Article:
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The Scarlet & Black

Tokens of our affection for capitalism: floriculture


rosieobrienNEWToday’s global floral industry is not designed for lovers. Relatively recent historical and cultural shifts have gradually led imported floricultural products to become the antithesis of socially just economics everywhere, especially Central America.

Though their neatly trimmed bouquets would suggest otherwise, there is nothing beautiful about the modern narrative of floriculture businesses as they mass-produce arrangements of chemically treated blossoms from 3,000 miles away. As consumers, we might not think twice about the value of fresh bouquets on display in a local store or in an office space today, but historical price changes indicate a more sinister economic theme.

In 1936, even as the United States was recovering from the Great Depression, one newspaper advertisement in New York was asking 26 dollars for a dozen roses, accounting for inflation. Today, Americans only spend around 10 dollars for the same product, despite a steady increase in middle-class expendable income. But American consumers are not bearing the brunt of this shift in costs.

U.S. businesses can sustain low prices for imported fresh flowers because the industry’s shifts in modes of production disproportionately push the burden of the extra costs in growing, processing and shipping onto those at the bottom of the supply chain. Keeping the price of cut flowers artificially low comes at an immense global cost, but it is the workers who harvest and process these flowers as well as the earth itself that suffer from the emotionless economics of commercialized floral production.

According to “Latin America and Global Capitalism” by William Robinson, three out of every four flowers in the United States now come from Colombia. As multi-national corporations became more ubiquitous, Central American nations undertook unprecedented increases in non-traditional agricultural enterprises, including the mass-production of fresh flowers for export to the growing market in the United States.

This shift in production has led to increased suffering among the predominantly female laborers trapped by floricultural work in Colombia, Nicaragua, Honduras, Guatemala and Mexico. Right now, workers are paid minimum wage at best, and several reports estimate that they are exposed to over 100 different types of chemicals throughout the day (as documented in John McQuaid’s “The Secrets Behind Your Flowers”). Processing methods require modern assembly-line techniques that cause repeated stress injuries, often with no promise of compensation for time off. Workers are fired for attempting to unionize.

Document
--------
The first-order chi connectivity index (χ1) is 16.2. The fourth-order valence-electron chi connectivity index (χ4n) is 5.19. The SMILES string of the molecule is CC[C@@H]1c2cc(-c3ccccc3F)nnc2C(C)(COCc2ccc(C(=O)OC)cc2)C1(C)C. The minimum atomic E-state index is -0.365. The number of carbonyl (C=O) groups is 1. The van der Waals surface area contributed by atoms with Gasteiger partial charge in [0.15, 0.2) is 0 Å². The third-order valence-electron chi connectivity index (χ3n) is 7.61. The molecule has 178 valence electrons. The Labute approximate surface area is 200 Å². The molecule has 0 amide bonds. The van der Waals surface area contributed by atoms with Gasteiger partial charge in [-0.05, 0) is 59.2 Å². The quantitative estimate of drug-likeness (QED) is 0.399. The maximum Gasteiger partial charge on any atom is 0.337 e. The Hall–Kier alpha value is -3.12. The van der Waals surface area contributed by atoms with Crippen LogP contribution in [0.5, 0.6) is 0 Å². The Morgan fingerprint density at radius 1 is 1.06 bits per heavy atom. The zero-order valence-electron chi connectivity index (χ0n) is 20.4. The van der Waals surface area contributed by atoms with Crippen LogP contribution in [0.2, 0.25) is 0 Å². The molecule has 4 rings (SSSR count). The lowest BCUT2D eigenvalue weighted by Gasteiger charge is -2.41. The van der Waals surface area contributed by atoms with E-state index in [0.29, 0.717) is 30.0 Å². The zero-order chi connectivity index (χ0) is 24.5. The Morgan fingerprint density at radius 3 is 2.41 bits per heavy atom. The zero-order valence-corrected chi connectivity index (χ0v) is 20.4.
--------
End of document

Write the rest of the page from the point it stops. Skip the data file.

Furthermore, the process of cutting, arranging and shipping fresh flowers requires intense refrigeration techniques from field to store, sapping natural resources just to keep dying flowers in suspension between life and death long enough to be sold at a supermarket in the United States. Colombia, like the American Midwest, is experiencing a rapid depletion in groundwater, yet its economy is dominated by an industry that, according to a study of Kenyan flower production by the University of Twente, requires around three gallons of water to produce a single rose blossom.

To change our personal relationships to such an environmentally and socially toxic commercial process, we need to shift dominant cultural attitudes that have kept us happily buying flowers without considering the deep irony of the industry: that we purchase these beautiful plants to express positive emotions, yet we often fail to acknowledge that they were brought to us by exploitative, mechanized, chemical processes that damage the earth and human lives.

Capitalism has gradually reduced the significance of beautiful, natural flowers to the same calculated fate as any commodity: either consumption is up (good), or consumption is down (bad).  If consumption is down, something must be fixed. Under capitalism, these “fixes” almost never benefit those at the bottom who work the hardest to deliver such delicate, living plants to our stores.

Reexamine the ways in which American consumer culture tends to conflate commoditized flowers and emotional interaction. What other objects can we use to decorate our spaces, comfort our loved ones or show our affection for others? Why does popular culture insist that a rose is more beautiful than a stalk of wheat?

The first step in restoring the modern flower industry is to begin considering, for example, the importance of locally grown flowers and plants, changing our perceptions of a conventionally beautiful flower according to measures of social justice and environmental sustainability, particularly in prairieland such as Iowa. Only by asking ourselves larger questions can we begin to break down the systems that keep us locked into the floral industry’s unjust, unsustainable pattern of exploitation and commodification of living beings.

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